It may not be as black and white as having 'lost' faith. There is an interdependence between Microsoft and its Windows OEMs.
Microsoft even now, completely depends on them to either sell Windows for Microsoft or at the very least create/update new computers that Windows can run on.
And of course, Microsoft is heavily dependent on them to spend money continuously to successfully crank out constantly improving hardware; a complex endeavor. Every new CPU Intel or AMD comes out with requires ore of this work.
By the same token, for many years, the Windows OEMs depended on Microsoft to do its part. A case where that didn't happen was the well over half a decade gap between Windows XP and Windows 7. During that time, Longhorn didn't even ship and Vista was a disaster. Some Windows PC makers got sued because stickers on the units said they were compatible with the next version of Windows and they weren't.
Everybody makes mistakes. Companies do not like to pay for other companies' mistakes.
- Apple only has to worry about its manufacturers and if one messes up they both probably realize what it will do, if necessary
- Google, parent/copyright issues aside, does not really have to worry too much about what its individual OEMs might do. The OEMs principally have to worry about Google in 3 respects: updates keep coming quickly/steady that improve Android, no serious flaws/problems/issues, integrating Google stuff with OEM's stuff.
- Microsoft and Windows OEMs constantly have to worry about each other. Licenses are constantly expiring and needing to get renewed and neither one completely knows in advance what the new Windows OEM license fee will be. I already mentioned the need for timely non-flakey new OS versions, which has been a serious problem. Plus, as hinted, if OEM's don't constantly update their hardware then PC buyers will drift to another OS leaving Microsoft and perhaps the Windows OEMs on the lurch.
The things that changed in recent years are:
1. Apple is the Langolier; if anyone dawdles, Apple's relentless march will trample them. A dozen to 15 years ago, that didn't seem like a danger. Today, Windows OEMs are probably worried that even at a full tilt spring, Apple might still trample them. Apple has also driven the price of software and hardware way down. At the same time, Apple raised the quality bar much higher than it used to be.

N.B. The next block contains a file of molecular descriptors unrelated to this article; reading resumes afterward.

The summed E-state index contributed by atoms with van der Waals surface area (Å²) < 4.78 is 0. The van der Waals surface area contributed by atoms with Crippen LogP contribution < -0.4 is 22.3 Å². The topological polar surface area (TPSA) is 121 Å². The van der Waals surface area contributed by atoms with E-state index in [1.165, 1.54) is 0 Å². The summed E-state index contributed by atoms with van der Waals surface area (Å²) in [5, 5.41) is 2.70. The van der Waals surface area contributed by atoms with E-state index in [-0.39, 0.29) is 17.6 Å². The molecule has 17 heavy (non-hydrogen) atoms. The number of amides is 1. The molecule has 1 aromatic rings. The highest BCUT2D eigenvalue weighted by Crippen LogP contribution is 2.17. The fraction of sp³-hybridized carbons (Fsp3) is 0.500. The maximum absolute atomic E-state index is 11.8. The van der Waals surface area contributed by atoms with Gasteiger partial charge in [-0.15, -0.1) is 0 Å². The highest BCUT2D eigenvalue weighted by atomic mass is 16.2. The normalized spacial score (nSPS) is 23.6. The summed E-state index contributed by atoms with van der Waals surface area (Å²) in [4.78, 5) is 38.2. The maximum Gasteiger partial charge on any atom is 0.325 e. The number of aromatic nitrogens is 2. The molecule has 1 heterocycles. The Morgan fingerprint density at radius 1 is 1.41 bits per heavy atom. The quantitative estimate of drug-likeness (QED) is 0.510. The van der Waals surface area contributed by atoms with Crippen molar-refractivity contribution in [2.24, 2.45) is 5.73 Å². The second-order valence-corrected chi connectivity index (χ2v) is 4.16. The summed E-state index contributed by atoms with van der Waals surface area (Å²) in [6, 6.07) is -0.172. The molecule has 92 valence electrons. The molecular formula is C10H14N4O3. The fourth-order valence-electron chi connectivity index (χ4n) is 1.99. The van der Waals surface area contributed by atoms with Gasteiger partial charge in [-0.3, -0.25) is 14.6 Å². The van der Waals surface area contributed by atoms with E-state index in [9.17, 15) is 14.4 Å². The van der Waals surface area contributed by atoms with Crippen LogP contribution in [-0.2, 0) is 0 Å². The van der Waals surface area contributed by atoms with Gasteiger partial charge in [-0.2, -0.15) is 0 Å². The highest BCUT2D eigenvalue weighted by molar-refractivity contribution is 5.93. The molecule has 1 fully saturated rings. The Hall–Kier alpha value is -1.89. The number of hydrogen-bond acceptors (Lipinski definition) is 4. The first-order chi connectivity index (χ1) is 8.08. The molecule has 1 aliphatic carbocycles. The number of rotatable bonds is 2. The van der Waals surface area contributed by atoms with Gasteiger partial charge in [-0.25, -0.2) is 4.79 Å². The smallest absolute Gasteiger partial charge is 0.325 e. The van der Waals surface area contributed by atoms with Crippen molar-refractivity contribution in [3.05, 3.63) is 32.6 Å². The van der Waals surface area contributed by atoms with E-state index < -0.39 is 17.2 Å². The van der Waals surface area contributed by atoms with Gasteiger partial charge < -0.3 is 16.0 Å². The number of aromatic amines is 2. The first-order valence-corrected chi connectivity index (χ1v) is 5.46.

2. Windows OEMs are largely not one trick ponies anymore. They won't die without Windows. They can sell Android and/or Chromebooks. Some even sell PCs with Linux instead of Windows.
3. Microsoft's Ballmer explicitly declaring 'war' on Google might miffed Google. Notice that Ballmer was threatening them as a company, Microsoft launched Live Search [later renamed to something like Ging or Bing] to compete with Google head on [and fail], and vociferously tried to steal Google's revenue stream with that acquisition/debt/write-of fueled web ad project that somehow soured. When Microsoft undertook these 3 things, Google responded with: Chrome vs. Internet Explorer [Chrome clearly won], Chromebook [low sales maybe but low price for sure], Android [incredibly high]. Plus, even before that Google came out with Gmail and then the whole Google Office suite which does compete in big dollar contracts with Microsoft. Whatever wings Microsoft had that Apple didn't clip, Google clipped to various degrees.
It is important to note that so far, Surface Pro is vapor-hardware. It is not ready yet. It is not here until it is here. Just because Microsoft said in the past they are coming out with it doesn't mean it is shipping in a few weeks.
Companies with these kinds of relationships are going to be constantly subtly shifting their position/weight around. Once in a while they will do it not so subtly.
Microsoft had Windows OEMs under its thumb for better than a decade, making itself kind of the only game in town for them. Now, Windows is far from the only game in town. It is not as fun or cheap as it used to be either.
Adjusting strategies, public positions, and product announcements/directions doesn't automatically mean that trust has died — or that it ever existed without qualification before.
Leadership of most of these companies at the top and/or software head position has changed a time or two in the past five years. That changes things like trust sometimes but things like perspective usually too.
Microsoft kind of created the circumstances where stagnation in its own closed, proprietary ecosystem was inevitable to protect its control.
Microsoft made some missteps too by falling behind at web & OS software which made effects of Apple's "doing a good job" [understating things a bit] that much more pronounced on Windows OEMs' business.
As I see it, regardless of who did what to create the situation the effects were still real and had to be dealt with.
If Microsoft did not do something to change the situation, even if it was its own fault for existing in the first place, the stagnation was going to hurt everybody quite badly and/or amplify the current Windows/IE/Office exodus going on in the marketplace. If one of those 3 pillars falls, the roof comes down.
I think they have overdramatized how big an advance Windows 8 is but it did not come too soon or too late. So far, Surface is just a 'nudge' isn't it?
I think the $11 billion in debt on Microsoft's balance sheet is more eye-catching and long term risk than, "Oh, geez, the second computer they ever make might be slightly overpriced when it comes". If their x86 laptop was slightly underpriced, that would be a much worse pickle, right?